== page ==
“Liberty and good government do not exclude each other; and there are excellent reasons why they should go together. Liberty is not a means to a higher political end. It is itself the highest political end. It is not for the sake of a good public administration that it is required, but for security in the pursuit of the highest objects of civil society, and of private life. Increase of freedom in the State may sometimes promote mediocrity, and give vitality to prejudice; it may even retard useful legislation, diminish the capacity for war, and restrict the boundaries of Empire.”
— Lord Acton, The History of Freedom in Antiquity 
Hayek’s monumental work “Law, Legislation and Liberty” contains deep insights into what the proper functions of governments are, and how they should be understood and implemented. Every paragraph is worth quoting in full. But here are a few select bits extracted from the 3-volume work to give you a sense of Hayek’s ideas.
Friedrich Hayek’s Law, Legislation and Liberty. Vol. 3 The Political Order of a Free People. 1979. Chapter 13, “The Division of Democratic Powers.” Pg 31-32.
A system which may place any small group in the position to hold a society to ransom if it happens to be the balance between opposing groups, and can extort special privileges for its support of a party, has little to do with democracy or ‘social justice’. But it is the unavoidable product of the unlimited power of a single elective assembly not precluded from discrimination by a restriction of its powers either to true legislation or to government under a law which it cannot alter.
Not only will such a system produce a government driven by blackmail and corruption, but it will also produce laws which are disapproved by the majority and in their long-run effects may lead to the decline of the society. . . .
A further peculiar sort of bias of government created by the necessity to gain votes by benefiting particular groups or activities operates indirectly through the need to gain the support of those second-hand dealers of ideas, mainly in what are now called the ‘media’ , who largely determine public opinion.
Here’s a quote from Friedrich Hayek’s Law, Legislation and Liberty. It appears in the 3rd volume, The Political Order of a Free People, in the chapter on MAJORITY OPINION AND CONTEMPORARY DEMOCRACY, page 4:
May it not be true, as has been well said, that ‘the belief in democracy presupposes belief in things higher than democracy’? And is there really no other way for people to maintain a democratic government than by handing over unlimited power to a group of elected representatives whose decisions must be guided by the exigencies of a bargaining process in which they bribe a sufficient number of voters to support an organized group of themselves numerous enough to outvote the rest?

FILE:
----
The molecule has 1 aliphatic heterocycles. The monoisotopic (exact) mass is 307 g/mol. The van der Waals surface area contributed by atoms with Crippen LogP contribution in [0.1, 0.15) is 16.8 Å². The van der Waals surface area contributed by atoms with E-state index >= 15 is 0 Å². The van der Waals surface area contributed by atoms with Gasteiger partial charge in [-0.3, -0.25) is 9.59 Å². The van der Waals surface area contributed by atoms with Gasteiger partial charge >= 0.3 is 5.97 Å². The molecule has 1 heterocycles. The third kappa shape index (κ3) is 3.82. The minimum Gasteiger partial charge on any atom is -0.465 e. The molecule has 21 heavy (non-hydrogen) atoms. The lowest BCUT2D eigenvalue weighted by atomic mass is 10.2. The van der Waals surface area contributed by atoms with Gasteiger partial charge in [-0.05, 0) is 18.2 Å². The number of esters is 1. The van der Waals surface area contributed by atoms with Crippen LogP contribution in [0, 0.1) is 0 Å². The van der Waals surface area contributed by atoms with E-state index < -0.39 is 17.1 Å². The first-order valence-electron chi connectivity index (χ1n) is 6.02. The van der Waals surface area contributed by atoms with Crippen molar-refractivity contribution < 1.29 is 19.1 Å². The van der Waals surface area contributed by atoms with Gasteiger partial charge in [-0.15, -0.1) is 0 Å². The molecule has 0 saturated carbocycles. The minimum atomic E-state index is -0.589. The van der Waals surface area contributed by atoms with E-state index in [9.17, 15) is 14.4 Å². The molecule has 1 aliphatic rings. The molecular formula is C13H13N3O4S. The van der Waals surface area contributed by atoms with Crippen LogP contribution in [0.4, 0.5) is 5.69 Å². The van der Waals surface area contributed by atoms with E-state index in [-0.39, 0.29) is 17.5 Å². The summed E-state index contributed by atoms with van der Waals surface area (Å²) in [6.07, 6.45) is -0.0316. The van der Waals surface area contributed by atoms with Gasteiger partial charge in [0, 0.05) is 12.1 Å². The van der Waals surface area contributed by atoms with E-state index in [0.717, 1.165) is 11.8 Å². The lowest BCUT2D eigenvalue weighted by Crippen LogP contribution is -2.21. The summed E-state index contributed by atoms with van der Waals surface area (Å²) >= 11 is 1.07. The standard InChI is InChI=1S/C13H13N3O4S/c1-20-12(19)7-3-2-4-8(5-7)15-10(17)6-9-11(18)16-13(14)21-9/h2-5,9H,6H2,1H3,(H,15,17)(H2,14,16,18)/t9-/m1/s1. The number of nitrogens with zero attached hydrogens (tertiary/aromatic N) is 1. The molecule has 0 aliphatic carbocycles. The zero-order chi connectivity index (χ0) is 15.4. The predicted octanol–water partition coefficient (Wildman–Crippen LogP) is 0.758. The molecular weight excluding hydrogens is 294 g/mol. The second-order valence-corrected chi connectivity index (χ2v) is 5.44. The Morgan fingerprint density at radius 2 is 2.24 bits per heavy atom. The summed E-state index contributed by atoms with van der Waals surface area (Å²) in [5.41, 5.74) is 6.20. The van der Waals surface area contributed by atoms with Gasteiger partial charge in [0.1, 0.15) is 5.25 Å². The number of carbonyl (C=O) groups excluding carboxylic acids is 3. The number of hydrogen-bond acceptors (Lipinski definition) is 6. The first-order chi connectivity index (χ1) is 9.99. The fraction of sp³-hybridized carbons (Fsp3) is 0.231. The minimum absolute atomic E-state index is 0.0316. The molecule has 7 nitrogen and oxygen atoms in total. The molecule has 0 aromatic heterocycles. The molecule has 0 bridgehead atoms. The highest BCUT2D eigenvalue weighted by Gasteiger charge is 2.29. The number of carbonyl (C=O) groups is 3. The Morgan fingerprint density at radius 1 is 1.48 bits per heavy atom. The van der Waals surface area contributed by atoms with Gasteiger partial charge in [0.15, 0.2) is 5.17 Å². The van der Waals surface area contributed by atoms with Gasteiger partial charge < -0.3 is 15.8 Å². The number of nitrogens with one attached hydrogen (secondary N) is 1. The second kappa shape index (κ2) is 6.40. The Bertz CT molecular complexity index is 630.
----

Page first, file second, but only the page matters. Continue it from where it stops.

What are things that are higher than democracy? A belief in the sovereignty of law, and obedience to the rules of just conduct.
A brief excerpt from Friedrich Hayek’s essay, “Equality, Value and Merit.”
From the fact that people are very different it follows that, if we treat them equally, the result must be inequality in their actual position, and that the only way to place them in an equal position would be to treat them differently. Equality before the law and material equality are therefore not only different but are in conflict with each other; and we can achieve either the one or the other, but not both at the same time. The equality before the law which freedom requires leads to material inequality. Our argument will be that, though where the state must use coercion for other reasons, it should treat all people alike, the desire of making people more alike in their condition cannot be accepted in a free society as a justification for further and discriminatory coercion.
A careful reading of that essay (link above) is guaranteed to lead to profit and enlightenment. Read it a few times.
“The argument for liberty is not an argument against organization, which is one of the most powerful tools human reason can employ, but an argument against all exclusive, privileged, monopolistic organization, against the use of coercion to prevent others from doing better.” ~ F. A. Hayek
A couple of quotes related to violence and development.
“. . . all societies must deal with the problem of violence. In most developing countries, individuals and organizations actively use or threaten to use violence to gather wealth and resources, and violence has to be restrained for development to occur. In many societies the potential for violence is latent: organizations generally refrain from violence in most years, but occasionally find violence a useful tool for pursuing their ends. These societies live in the shadow of violence, and they account for most of human history and for most of today’s world population. Social arrangements deter the use of violence by creating incentives for powerful individuals to coordinate rather than fight.”
Source: In the Shadow of Violence: Politics, Economics, and the Problems of Development. Edited by Douglass C. North, et al. Cambridge Univ Press 2013.
“Political development occurs when people domesticate violence, transforming coercion from a means of predation into a productive resource. Coercion becomes productive when it is employed not to seize or to destroy wealth, but rather to safeguard and promote its creation.”
Source: Prosperity and Violence: The Political Economy of Development. Robert H. Bates. (2001)
A related post worth a read is “Of Kakistocracies, Principals and Agents.“